Her message to the world is: “When you start something for the first time there is always this feeling of anxiety, but it is important to believe in yourself and never to give up. Never think you’re too small or young to create change. Act now and you’ll get there. And always remember that together we can create ever greater awareness and move it forward to contribute toward a better world.” 

The organization abides by its core values and is working on providing efficient programs and activities for the less fortunate.

 “A future project we aim for is to provide curriculums for the unfortunate who don’t attend school. Those curriculums will be taught by Us The Youth volunteers,” she told Arab News.

Khawaja met Martha Adams, film producer and author of “Girl Rising,” early this year at the Saudi Art Council. They discussed education for girls, and she told Adams about her organization. “I met Martha at a talk she presented titled: ‘Using Film for Advocacy.’ I was able to discuss with her how providing education for all girls is a powerful way to end global poverty.

“She was intrigued by the work we do at the organization and when I asked her for advice she summed it up perfectly in one word, “persevere.” After the talk I had the organization take action on sharing awareness about girls’ education.”

Saudi Crown prince’s India visit will help expand ties beyond energy

Crown Prince Mohammed bin Salman’s visit to India will boost robust interactions that New Delhi has established with Saudi Arabia over the last few years. (Supplied)
Updated 20 February 2019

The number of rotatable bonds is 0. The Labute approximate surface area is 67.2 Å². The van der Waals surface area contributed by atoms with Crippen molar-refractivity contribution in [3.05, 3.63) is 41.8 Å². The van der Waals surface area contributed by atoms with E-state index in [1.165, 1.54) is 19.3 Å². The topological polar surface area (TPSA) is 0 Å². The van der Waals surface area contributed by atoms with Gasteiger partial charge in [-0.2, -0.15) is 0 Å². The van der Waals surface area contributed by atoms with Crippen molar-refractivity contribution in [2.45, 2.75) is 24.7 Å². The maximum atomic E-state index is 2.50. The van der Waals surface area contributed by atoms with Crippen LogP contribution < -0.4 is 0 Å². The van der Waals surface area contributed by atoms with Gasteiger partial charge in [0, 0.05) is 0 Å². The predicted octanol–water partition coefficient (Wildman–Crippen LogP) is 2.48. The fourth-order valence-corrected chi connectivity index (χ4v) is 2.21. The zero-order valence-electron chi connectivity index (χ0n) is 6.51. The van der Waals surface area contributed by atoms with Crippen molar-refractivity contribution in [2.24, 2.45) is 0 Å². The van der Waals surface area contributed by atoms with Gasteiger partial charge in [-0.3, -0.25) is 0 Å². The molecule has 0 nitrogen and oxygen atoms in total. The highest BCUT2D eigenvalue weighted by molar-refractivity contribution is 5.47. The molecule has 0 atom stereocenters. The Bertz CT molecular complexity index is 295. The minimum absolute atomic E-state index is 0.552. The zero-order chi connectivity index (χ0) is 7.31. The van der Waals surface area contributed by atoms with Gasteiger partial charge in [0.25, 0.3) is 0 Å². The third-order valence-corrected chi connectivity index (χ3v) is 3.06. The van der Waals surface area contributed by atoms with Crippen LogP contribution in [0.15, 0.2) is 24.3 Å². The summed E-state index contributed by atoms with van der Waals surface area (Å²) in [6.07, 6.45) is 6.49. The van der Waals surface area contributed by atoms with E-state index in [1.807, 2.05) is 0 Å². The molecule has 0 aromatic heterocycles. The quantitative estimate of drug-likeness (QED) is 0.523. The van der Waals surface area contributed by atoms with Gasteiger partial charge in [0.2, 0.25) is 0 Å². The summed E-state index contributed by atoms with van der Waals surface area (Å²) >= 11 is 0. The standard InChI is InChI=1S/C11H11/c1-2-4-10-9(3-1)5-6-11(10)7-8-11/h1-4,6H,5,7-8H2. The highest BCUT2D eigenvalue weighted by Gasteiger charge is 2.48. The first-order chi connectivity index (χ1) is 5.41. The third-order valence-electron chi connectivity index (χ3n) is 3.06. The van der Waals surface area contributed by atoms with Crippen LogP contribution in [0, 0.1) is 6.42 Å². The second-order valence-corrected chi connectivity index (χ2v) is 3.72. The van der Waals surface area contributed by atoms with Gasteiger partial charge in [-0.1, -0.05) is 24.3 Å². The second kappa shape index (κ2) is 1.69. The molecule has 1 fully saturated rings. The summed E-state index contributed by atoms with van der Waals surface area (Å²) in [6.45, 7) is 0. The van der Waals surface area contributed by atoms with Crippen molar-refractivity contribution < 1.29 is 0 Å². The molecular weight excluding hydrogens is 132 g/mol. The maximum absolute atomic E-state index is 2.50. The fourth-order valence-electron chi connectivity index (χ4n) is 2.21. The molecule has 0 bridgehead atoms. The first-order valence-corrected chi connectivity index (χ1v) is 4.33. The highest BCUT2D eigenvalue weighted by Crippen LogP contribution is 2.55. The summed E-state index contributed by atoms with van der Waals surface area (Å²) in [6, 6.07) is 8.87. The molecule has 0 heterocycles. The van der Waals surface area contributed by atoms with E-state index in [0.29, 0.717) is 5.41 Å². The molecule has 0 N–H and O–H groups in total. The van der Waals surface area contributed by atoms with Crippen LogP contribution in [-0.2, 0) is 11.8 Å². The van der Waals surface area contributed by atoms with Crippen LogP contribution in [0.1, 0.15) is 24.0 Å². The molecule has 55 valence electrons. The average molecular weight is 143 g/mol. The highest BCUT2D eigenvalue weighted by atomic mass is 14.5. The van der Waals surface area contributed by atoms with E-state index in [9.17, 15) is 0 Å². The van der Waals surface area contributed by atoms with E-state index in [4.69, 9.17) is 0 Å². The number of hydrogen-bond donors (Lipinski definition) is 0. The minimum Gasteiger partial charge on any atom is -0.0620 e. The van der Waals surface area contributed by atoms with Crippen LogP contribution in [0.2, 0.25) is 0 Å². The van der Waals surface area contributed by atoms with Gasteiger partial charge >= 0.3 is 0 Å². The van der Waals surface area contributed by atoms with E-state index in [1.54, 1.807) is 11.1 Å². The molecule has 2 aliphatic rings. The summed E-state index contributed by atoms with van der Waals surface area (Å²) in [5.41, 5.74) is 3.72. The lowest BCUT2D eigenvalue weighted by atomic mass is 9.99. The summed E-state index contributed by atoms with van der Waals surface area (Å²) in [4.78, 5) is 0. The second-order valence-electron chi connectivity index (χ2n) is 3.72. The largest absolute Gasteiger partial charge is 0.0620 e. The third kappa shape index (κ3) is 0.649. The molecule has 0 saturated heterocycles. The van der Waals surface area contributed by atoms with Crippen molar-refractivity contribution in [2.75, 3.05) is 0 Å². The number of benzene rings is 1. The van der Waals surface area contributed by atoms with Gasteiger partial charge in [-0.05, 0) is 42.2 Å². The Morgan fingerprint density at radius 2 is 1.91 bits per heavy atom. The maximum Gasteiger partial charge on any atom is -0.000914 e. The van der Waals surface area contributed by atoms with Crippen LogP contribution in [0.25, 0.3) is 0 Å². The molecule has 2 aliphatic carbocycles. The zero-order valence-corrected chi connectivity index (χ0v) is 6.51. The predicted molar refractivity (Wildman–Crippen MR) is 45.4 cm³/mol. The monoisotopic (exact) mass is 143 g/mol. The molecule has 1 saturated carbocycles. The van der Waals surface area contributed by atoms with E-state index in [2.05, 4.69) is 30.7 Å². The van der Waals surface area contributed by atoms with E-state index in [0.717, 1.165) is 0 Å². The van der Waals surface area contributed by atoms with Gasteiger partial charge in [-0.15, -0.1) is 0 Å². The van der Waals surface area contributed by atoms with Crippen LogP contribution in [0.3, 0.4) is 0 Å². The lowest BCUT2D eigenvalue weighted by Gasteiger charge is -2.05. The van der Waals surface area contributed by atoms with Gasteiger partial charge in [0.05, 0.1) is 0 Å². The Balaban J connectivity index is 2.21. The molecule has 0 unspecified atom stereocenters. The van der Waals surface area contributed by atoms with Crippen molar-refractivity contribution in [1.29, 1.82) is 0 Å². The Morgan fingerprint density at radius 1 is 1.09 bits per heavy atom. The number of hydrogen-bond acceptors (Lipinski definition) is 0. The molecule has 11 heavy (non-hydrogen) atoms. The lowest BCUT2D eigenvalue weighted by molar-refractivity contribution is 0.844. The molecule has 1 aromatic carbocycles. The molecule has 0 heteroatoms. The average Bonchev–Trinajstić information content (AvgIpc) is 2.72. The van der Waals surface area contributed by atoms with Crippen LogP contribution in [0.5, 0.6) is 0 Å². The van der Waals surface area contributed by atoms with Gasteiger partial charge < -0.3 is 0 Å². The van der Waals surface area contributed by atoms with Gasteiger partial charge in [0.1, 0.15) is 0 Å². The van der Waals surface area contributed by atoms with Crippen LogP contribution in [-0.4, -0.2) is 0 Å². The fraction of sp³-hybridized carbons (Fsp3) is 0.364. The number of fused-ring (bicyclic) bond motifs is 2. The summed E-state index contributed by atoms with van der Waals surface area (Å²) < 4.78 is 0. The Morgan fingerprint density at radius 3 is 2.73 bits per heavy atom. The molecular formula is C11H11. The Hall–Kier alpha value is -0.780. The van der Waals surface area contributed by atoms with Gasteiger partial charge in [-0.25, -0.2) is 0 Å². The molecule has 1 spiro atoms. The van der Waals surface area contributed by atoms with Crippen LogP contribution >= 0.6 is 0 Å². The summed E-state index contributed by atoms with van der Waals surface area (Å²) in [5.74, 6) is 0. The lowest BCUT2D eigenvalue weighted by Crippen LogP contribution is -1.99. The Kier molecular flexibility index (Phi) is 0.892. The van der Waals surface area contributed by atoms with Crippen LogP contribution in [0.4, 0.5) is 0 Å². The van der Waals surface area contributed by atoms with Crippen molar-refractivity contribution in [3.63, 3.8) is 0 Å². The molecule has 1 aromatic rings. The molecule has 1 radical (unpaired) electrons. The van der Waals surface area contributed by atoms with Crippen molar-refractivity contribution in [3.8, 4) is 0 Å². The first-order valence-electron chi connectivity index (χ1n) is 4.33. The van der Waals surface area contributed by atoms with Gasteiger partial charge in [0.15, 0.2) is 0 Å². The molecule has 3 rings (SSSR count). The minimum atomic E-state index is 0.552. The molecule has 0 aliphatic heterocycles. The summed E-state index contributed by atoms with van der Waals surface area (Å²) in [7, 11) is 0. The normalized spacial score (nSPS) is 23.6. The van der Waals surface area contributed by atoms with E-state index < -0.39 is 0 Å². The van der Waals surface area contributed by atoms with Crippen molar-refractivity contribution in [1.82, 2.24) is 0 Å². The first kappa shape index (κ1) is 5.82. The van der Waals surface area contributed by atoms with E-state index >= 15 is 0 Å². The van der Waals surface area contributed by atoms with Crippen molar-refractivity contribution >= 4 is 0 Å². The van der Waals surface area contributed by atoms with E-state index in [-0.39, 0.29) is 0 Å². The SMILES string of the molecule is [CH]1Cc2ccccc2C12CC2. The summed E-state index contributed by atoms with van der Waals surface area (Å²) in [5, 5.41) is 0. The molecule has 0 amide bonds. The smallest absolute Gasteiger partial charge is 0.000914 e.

Saudi Crown prince’s India visit will help expand ties beyond energy

  • New Delhi’s participation in Kingdom’s mega projects a major aspect of renewed ties: Talmiz Ahmad

NEW DELHI: Saudi Crown Prince Mohammed bin Salman’s first visit to India is a landmark development in bilateral ties between India and Saudi Arabia, according to Talmiz Ahmad, a former ambassador to Riyadh.

Saudi Arabia is India’s largest supplier of crude oil, but since taking office in 2014 Prime Minister Narendra Modi has sought to use India’s growing economy to attract more investment from Saudi Arabia beyond energy, and foster cooperation on trade, infrastructure and defense.

Ahmad, author of several books on the Arab world and twice India’s Ambassador to Riyadh, said that while the backbone of New Delhi’s relationship with the Kingdom is energy, the two sides had been discussing “how to give greater substance and longevity to the relationship on the basis of concrete projects.”

Reuters reported this week that India is expecting Prince Salman to announce an initial investment in its National Investment and Infrastructure Fund, a quasi-sovereign wealth fund, to help accelerate the building of ports and highways. Saudi Arabia has also suggested investing in India’s farming industry, with an eye on food imports to the Kingdom. 

Ahmad said Saudi Arabia’s NEOM project, a $500 billion smart city in Tabuk province on the Egyptian and Jordanian borders, would also provide great opportunities for Indian companies. 

He added that Saudi Arabia’s Vision 2030, the crown prince’s blueprint to fundamentally transform Kingdom’s economy, presents another opportunity for Indian businesses to prosper from the relationship.

“India is extremely well placed,” said Ahmad. “We are world leaders in small and medium enterprises and in the services sector. Saudi Arabia also has proposals to develop its tourism and leisure sectors, and I believe India is also well placed in those areas too.”

He also discussed how the strategic partnership had been initiated by former Indian Prime Minister Manmohan Singh, who visited Riyadh in 2010, but that Modi, who visited in 2016, had added “considerable substance” to the relationship.

He stressed, though, that Riyadh’s ties with India are independent of its relationship with Pakistan. He added India and Saudi Arabia were also working together to improve the security situation in Afghanistan, to resolve the 17-year conflict between government forces and the Afghan Taliban, as well as in the wider West Asia region. 

“India has excellent relations with all the countries in West Asia, and New Delhi is well placed to address some of the concerns that all the countries have with each other,” he said.